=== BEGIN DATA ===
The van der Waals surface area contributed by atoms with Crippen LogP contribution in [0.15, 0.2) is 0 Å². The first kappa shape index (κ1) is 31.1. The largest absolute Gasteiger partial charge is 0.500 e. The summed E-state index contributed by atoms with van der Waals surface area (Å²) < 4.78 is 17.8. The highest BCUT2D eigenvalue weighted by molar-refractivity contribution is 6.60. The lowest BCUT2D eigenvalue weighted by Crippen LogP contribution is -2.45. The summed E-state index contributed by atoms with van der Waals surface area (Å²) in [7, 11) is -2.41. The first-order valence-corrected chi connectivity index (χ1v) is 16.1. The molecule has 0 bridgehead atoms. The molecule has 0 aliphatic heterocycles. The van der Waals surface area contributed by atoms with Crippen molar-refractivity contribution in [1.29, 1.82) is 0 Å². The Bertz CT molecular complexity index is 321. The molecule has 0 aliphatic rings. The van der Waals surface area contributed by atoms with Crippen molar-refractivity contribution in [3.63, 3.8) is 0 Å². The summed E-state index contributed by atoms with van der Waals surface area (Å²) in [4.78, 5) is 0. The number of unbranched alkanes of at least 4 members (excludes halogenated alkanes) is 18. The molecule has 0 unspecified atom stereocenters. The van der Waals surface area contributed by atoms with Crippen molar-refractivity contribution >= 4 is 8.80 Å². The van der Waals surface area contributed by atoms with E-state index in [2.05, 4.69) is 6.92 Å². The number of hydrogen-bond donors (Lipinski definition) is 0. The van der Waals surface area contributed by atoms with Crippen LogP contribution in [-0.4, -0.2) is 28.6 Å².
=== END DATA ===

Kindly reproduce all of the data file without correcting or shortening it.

The van der Waals surface area contributed by atoms with Crippen LogP contribution in [0.15, 0.2) is 0 Å². The first kappa shape index (κ1) is 31.1. The largest absolute Gasteiger partial charge is 0.500 e. The summed E-state index contributed by atoms with van der Waals surface area (Å²) < 4.78 is 17.8. The highest BCUT2D eigenvalue weighted by molar-refractivity contribution is 6.60. The lowest BCUT2D eigenvalue weighted by Crippen LogP contribution is -2.45. The summed E-state index contributed by atoms with van der Waals surface area (Å²) in [7, 11) is -2.41. The first-order valence-corrected chi connectivity index (χ1v) is 16.1. The molecule has 0 bridgehead atoms. The molecule has 0 aliphatic heterocycles. The van der Waals surface area contributed by atoms with Crippen molar-refractivity contribution in [1.29, 1.82) is 0 Å². The Bertz CT molecular complexity index is 321. The molecule has 0 aliphatic rings. The van der Waals surface area contributed by atoms with Crippen molar-refractivity contribution in [3.63, 3.8) is 0 Å². The summed E-state index contributed by atoms with van der Waals surface area (Å²) in [4.78, 5) is 0. The number of unbranched alkanes of at least 4 members (excludes halogenated alkanes) is 18. The molecule has 0 unspecified atom stereocenters. The van der Waals surface area contributed by atoms with Crippen molar-refractivity contribution >= 4 is 8.80 Å². The van der Waals surface area contributed by atoms with E-state index in [2.05, 4.69) is 6.92 Å². The number of hydrogen-bond donors (Lipinski definition) is 0. The van der Waals surface area contributed by atoms with Crippen LogP contribution in [-0.4, -0.2) is 28.6 Å².